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Title: John James Murphy to Martin Murphy, 11 February 1872
CollectionArgentina - Murphy
SenderMurphy, John James
Sender Gendermale
Sender Occupationcattle breeder
Sender Religionunknown
OriginUncalito, Argentina
DestinationHaysland, Co. Wexford, Ireland
RecipientMurphy, Martin
Recipient Gendermale
Doc. No.
Partial Date
Doc. Type
Word Count663
Genrebirth, attorneys, lawsuit, people returning home, money
TranscriptFlor del Uncalito
My dear brother Martin,
On my arrival home from Buenos Aires (with an increase in the family on New Year’s Day of a young daughter named Elizabeth Agnes, all well), I received the document of transference all right, and may be that I will not send post it back till myself or someone of confidence are going to Buenos Aires for fear of its safety. It’s already signed by myself, and Derinzey J. Brett as a witness. With regards to Lar. Whitty, affair I can now tell you that either Flaherty or McVicary or both has made a cursed blunder in the power of attorney they sent me. In it, McVicary on oath has put down Lar Whitty at twenty one years of age, which fact left him one year short of being of age according to the law of this country. The fact of me knowing Lar to be an old man caused me to read over this particular with such confidence (that no mistake could exist in a document made out by such clever men), that the blunder escaped my notice. This unfair damnable mistake of their has caused me and those concerned an unaccountable amount of delay, trouble, and expense. Why did they not put the man down at something like his natural age, say 50, yet 40 or even at 30? But their ignorance of everything outside of matters exactly inside their own nose caused them to believe that the law existing in England should naturally be the same over the whole world. Your letter which accompanied that document prove the same, from the fact of Flaherty having said that the Argentine consul’s signature was unnecessary, which, had it arrived without it, left it completely useless. Give both of them my compliments, with lecture on these matters. The business after proceeding several months in this direction, as if none of the two errors were minor at last it reached the Cámaras, that is before the judges of the first state. They got the document translated again for their own satisfaction and as a guarantee to warrant their proceedings. And, lo, they found Lar Whitty a minor, at 21 years of age, this broke up all the business that had already being got through, and the course of proceeding had to be changed altogether. Trustees had to be named and the business had to go through different courts altogether. I [am] under the impression that no such blunder could have existed in the document that trickery was at work protested against the translation of not being correct. I solicited permission form the judges to hunt up the original document to satisfy myself as to the truth. This cost me thirteen days of diligent search through the different offices it had passed through. No one caring or desirous to gratify me without remuneration. At last I came foul with it, and I assure you I could scarcely believe my eyes when I read Lar Whitty put down at 21 years of age. I shut up and walked out as if I got a kick where you know. So the parties interested must have patience as well. I enclose you this in a letter to Father Reville. Joe Murphy, George Furlong, and Nick Pierce are going home I suppose about next April. They are selling off not expecting to return. I doubt very much if they be contented there no more than here. More particularly, George and Nick whose minds is a wear on their constitutions. We are all going on well. The season [is] splendid and all kind of stocks and produce rising in nature. Desiring kind love to all I sent a bill for 46 £ home by mail of 14th, also further with instructions about it. I hope you got the bill sent in November with the New Year’s gift. My love to all.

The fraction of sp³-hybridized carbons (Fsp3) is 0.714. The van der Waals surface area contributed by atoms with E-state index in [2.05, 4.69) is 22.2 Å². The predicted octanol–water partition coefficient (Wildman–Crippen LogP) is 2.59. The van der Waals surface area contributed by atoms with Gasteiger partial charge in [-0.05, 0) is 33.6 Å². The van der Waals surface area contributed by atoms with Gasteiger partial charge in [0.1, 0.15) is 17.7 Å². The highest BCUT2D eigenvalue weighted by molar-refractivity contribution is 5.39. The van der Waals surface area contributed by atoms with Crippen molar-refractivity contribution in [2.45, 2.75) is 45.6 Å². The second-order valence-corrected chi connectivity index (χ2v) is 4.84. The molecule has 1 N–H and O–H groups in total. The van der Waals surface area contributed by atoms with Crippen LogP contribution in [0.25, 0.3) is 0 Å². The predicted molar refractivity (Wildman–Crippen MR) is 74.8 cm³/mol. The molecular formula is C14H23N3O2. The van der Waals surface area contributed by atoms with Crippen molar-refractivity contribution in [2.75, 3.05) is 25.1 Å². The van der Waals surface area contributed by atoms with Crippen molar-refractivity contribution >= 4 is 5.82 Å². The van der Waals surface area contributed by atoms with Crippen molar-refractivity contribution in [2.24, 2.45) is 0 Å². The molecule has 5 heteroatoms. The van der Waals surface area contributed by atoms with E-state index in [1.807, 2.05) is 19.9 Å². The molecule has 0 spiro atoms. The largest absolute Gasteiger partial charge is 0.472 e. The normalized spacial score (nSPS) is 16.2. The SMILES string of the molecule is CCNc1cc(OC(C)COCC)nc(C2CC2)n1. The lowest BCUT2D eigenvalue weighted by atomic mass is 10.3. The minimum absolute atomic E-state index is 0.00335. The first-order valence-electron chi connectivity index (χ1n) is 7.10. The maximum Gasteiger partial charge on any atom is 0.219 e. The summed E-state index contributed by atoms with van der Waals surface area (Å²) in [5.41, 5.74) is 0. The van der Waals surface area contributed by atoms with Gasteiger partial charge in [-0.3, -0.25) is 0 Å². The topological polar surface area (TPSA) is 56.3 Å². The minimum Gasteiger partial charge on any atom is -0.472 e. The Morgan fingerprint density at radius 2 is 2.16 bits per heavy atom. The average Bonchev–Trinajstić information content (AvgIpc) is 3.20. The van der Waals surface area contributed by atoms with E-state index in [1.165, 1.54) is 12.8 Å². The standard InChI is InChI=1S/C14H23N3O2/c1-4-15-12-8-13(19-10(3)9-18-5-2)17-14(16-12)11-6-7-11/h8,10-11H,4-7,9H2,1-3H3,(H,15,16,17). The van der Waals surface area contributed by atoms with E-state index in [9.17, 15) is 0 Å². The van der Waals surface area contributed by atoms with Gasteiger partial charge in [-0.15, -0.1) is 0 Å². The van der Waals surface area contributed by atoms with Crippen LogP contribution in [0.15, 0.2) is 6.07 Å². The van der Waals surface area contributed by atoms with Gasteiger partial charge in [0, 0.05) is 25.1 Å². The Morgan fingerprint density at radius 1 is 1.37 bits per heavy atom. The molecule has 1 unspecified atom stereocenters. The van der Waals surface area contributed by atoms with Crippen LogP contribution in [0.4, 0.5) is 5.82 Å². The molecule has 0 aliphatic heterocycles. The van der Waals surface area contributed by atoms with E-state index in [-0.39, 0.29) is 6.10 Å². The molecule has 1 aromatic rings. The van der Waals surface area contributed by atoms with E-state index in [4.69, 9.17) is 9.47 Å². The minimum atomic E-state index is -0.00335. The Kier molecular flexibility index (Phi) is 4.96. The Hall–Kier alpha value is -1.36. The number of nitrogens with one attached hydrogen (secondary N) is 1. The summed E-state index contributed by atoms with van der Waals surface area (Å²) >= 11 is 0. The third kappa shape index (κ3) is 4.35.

John J. Murphy